TreasuryDirect refuses to confirm transactions

Thursday, March 16th, 2006
Categorized as: Treasury Direct

I purchased $25,000 worth of Series I Savings Bonds electronically in January. After four emails, two phone calls, and three letters to TreasuryDirect, they have told me that they refuse to send me a written confirmation that my account even exists. In fact, in one of my letters, I asked for the confirmation under the Freedom of Information Act, and offered to pay up to $25 for the written confirmation, which they unequivocally denied. This doesn’t give me the feeling that my money is secure. Had I known this was their policy, I never would have purchased the Savings Bonds.

– Barry in Rhode Island

Given that people who invest in Savings Bonds and other Treasury securities are looking for an investment with as little risk as possible, several of TreasuryDirect’s policies are pretty scary. You’ve discovered one of them.

Another is that they don’t notify you if any of the details of your account are changed, for example, the associated bank account or your address. This kind of notification is a standard security practice for financial companies such as brokerage firms or mutual fund companies.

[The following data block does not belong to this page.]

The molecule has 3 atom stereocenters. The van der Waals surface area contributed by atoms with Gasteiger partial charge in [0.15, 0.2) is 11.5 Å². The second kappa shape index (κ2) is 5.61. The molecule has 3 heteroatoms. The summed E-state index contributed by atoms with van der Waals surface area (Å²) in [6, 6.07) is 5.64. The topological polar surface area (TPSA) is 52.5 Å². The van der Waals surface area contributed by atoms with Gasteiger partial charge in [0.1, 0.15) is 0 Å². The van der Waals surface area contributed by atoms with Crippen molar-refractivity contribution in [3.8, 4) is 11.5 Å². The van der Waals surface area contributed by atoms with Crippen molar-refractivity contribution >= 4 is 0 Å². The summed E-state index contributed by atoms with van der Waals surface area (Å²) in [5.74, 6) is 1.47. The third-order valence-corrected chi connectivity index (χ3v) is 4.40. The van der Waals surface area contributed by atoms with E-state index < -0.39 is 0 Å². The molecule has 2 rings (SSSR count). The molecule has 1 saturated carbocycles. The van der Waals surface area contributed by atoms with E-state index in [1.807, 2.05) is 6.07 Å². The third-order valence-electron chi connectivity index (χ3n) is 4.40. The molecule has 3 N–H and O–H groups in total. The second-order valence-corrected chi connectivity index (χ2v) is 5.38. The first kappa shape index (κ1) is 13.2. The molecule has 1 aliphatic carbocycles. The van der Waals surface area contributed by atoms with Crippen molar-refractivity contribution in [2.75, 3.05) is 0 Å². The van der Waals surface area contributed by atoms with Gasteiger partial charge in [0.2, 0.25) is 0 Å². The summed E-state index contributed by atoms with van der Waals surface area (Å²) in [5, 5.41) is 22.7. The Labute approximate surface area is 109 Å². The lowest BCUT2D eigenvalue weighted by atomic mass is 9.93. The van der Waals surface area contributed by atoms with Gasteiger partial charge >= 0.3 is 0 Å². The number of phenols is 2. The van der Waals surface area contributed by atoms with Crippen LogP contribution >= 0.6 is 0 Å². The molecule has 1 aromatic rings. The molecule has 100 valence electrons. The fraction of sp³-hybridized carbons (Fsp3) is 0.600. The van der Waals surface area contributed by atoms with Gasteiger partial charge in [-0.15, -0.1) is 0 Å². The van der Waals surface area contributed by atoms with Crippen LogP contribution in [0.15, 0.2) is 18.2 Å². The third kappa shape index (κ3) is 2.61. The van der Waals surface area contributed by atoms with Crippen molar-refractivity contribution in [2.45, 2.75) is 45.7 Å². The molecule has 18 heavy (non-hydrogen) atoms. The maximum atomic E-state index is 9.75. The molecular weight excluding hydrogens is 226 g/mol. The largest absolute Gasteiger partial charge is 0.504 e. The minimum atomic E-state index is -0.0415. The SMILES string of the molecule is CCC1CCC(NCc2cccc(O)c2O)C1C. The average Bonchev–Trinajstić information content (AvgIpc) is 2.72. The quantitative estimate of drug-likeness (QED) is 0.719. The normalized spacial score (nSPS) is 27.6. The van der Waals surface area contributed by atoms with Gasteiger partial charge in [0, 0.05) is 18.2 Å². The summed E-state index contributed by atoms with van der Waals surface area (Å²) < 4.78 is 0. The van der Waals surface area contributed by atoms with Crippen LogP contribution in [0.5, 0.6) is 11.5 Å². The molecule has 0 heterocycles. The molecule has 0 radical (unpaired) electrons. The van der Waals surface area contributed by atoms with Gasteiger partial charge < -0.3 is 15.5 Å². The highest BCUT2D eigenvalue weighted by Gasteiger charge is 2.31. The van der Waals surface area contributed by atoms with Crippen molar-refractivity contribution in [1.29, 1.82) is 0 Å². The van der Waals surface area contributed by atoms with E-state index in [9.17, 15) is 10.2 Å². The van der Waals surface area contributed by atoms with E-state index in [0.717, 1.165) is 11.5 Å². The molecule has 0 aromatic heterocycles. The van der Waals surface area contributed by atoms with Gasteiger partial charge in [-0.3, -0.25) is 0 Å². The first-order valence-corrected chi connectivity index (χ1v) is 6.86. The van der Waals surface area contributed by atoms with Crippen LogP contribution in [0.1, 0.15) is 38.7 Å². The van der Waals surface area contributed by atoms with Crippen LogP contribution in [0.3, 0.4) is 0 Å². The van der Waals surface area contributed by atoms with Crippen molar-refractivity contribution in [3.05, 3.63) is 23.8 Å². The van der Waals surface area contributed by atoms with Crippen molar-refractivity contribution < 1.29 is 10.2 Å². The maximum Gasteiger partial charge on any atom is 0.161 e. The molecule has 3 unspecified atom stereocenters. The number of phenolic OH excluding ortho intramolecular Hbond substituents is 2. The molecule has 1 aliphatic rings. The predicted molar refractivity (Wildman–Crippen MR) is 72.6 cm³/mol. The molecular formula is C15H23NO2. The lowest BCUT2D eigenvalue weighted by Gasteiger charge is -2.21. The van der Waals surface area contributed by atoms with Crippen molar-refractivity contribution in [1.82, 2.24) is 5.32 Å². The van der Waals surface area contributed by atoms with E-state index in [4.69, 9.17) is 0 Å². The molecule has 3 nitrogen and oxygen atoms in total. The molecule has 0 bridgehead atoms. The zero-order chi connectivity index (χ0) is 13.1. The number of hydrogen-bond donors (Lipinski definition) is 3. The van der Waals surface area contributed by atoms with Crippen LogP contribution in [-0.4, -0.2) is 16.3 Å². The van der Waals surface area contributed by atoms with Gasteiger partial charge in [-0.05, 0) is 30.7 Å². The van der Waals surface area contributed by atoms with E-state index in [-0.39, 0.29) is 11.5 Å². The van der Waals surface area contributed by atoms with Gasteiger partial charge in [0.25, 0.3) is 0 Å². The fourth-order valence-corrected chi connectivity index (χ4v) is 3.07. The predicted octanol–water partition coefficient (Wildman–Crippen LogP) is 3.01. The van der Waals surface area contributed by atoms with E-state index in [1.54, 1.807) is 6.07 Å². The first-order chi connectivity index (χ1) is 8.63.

Another is that Regulation E doesn’t apply to Treasury Direct. This is the banking regulation that says if a thief gets your credit card number, your liability is limited.

If a thief gets your TreasuryDirect details, changes the bank account, and cashes in your funds, you likely won’t know until months later when you receive the 1099-INT tax form telling you how much interest income you earned. Meanwhile, the Treasury is adamant that it will not cover your losses.